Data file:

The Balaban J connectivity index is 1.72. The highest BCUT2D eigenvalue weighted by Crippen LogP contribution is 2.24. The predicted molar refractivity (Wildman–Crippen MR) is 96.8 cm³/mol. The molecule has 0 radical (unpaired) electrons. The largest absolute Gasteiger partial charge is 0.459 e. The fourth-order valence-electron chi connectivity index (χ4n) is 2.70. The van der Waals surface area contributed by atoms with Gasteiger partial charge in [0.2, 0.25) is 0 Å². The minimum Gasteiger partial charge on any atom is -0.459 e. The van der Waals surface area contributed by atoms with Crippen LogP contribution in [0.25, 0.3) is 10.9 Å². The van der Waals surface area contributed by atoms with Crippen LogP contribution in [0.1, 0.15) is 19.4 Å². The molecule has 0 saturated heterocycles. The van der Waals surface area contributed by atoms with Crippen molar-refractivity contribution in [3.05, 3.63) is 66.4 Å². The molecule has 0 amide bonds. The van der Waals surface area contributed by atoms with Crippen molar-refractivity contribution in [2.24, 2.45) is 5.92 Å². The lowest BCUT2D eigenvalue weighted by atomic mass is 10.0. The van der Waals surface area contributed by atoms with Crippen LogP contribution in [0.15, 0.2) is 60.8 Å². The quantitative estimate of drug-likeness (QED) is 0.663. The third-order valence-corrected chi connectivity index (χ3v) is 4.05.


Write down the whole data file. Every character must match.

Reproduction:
The Balaban J connectivity index is 1.72. The highest BCUT2D eigenvalue weighted by Crippen LogP contribution is 2.24. The predicted molar refractivity (Wildman–Crippen MR) is 96.8 cm³/mol. The molecule has 0 radical (unpaired) electrons. The largest absolute Gasteiger partial charge is 0.459 e. The fourth-order valence-electron chi connectivity index (χ4n) is 2.70. The van der Waals surface area contributed by atoms with Gasteiger partial charge in [0.2, 0.25) is 0 Å². The minimum Gasteiger partial charge on any atom is -0.459 e. The van der Waals surface area contributed by atoms with Crippen LogP contribution in [0.25, 0.3) is 10.9 Å². The van der Waals surface area contributed by atoms with Crippen LogP contribution in [0.1, 0.15) is 19.4 Å². The molecule has 0 saturated heterocycles. The van der Waals surface area contributed by atoms with Crippen molar-refractivity contribution in [3.05, 3.63) is 66.4 Å². The molecule has 0 amide bonds. The van der Waals surface area contributed by atoms with Crippen molar-refractivity contribution in [2.24, 2.45) is 5.92 Å². The lowest BCUT2D eigenvalue weighted by atomic mass is 10.0. The van der Waals surface area contributed by atoms with Crippen LogP contribution in [0.15, 0.2) is 60.8 Å². The quantitative estimate of drug-likeness (QED) is 0.663. The third-order valence-corrected chi connectivity index (χ3v) is 4.05.